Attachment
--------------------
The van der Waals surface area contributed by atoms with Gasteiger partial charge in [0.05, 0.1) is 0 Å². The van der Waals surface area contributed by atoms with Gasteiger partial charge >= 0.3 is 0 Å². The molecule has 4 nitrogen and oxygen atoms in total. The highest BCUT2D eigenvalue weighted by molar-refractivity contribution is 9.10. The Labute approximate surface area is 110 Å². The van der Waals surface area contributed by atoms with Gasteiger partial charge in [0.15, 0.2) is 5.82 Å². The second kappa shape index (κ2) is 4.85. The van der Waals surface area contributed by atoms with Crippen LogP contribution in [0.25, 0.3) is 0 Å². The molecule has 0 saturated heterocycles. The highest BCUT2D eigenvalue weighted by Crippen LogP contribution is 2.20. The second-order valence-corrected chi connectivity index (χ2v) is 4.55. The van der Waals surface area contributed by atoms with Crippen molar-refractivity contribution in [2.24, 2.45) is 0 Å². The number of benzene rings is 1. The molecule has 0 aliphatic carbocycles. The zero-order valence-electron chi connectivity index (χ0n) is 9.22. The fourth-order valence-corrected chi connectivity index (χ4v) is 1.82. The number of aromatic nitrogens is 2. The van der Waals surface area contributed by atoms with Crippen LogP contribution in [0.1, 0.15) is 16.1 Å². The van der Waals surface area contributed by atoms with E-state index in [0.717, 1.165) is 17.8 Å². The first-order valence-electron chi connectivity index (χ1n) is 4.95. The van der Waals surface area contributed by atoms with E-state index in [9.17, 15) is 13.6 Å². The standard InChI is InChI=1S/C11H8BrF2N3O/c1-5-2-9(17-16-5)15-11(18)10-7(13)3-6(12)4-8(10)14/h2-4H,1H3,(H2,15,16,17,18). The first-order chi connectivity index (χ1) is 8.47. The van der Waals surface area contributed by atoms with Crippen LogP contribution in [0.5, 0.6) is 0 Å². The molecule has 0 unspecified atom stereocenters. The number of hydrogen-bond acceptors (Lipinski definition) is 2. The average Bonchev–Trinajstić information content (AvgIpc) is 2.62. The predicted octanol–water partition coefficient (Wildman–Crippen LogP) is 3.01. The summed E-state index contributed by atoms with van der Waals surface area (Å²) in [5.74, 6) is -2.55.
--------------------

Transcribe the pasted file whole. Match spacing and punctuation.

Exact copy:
The van der Waals surface area contributed by atoms with Gasteiger partial charge in [0.05, 0.1) is 0 Å². The van der Waals surface area contributed by atoms with Gasteiger partial charge >= 0.3 is 0 Å². The molecule has 4 nitrogen and oxygen atoms in total. The highest BCUT2D eigenvalue weighted by molar-refractivity contribution is 9.10. The Labute approximate surface area is 110 Å². The van der Waals surface area contributed by atoms with Gasteiger partial charge in [0.15, 0.2) is 5.82 Å². The second kappa shape index (κ2) is 4.85. The van der Waals surface area contributed by atoms with Crippen LogP contribution in [0.25, 0.3) is 0 Å². The molecule has 0 saturated heterocycles. The highest BCUT2D eigenvalue weighted by Crippen LogP contribution is 2.20. The second-order valence-corrected chi connectivity index (χ2v) is 4.55. The van der Waals surface area contributed by atoms with Crippen molar-refractivity contribution in [2.24, 2.45) is 0 Å². The number of benzene rings is 1. The molecule has 0 aliphatic carbocycles. The zero-order valence-electron chi connectivity index (χ0n) is 9.22. The fourth-order valence-corrected chi connectivity index (χ4v) is 1.82. The number of aromatic nitrogens is 2. The van der Waals surface area contributed by atoms with Crippen LogP contribution in [0.1, 0.15) is 16.1 Å². The van der Waals surface area contributed by atoms with E-state index in [0.717, 1.165) is 17.8 Å². The first-order valence-electron chi connectivity index (χ1n) is 4.95. The van der Waals surface area contributed by atoms with E-state index in [9.17, 15) is 13.6 Å². The standard InChI is InChI=1S/C11H8BrF2N3O/c1-5-2-9(17-16-5)15-11(18)10-7(13)3-6(12)4-8(10)14/h2-4H,1H3,(H2,15,16,17,18). The first-order chi connectivity index (χ1) is 8.47. The van der Waals surface area contributed by atoms with Crippen LogP contribution in [0.5, 0.6) is 0 Å². The molecule has 0 unspecified atom stereocenters. The number of hydrogen-bond acceptors (Lipinski definition) is 2. The average Bonchev–Trinajstić information content (AvgIpc) is 2.62. The predicted octanol–water partition coefficient (Wildman–Crippen LogP) is 3.01. The summed E-state index contributed by atoms with van der Waals surface area (Å²) in [5.74, 6) is -2.55.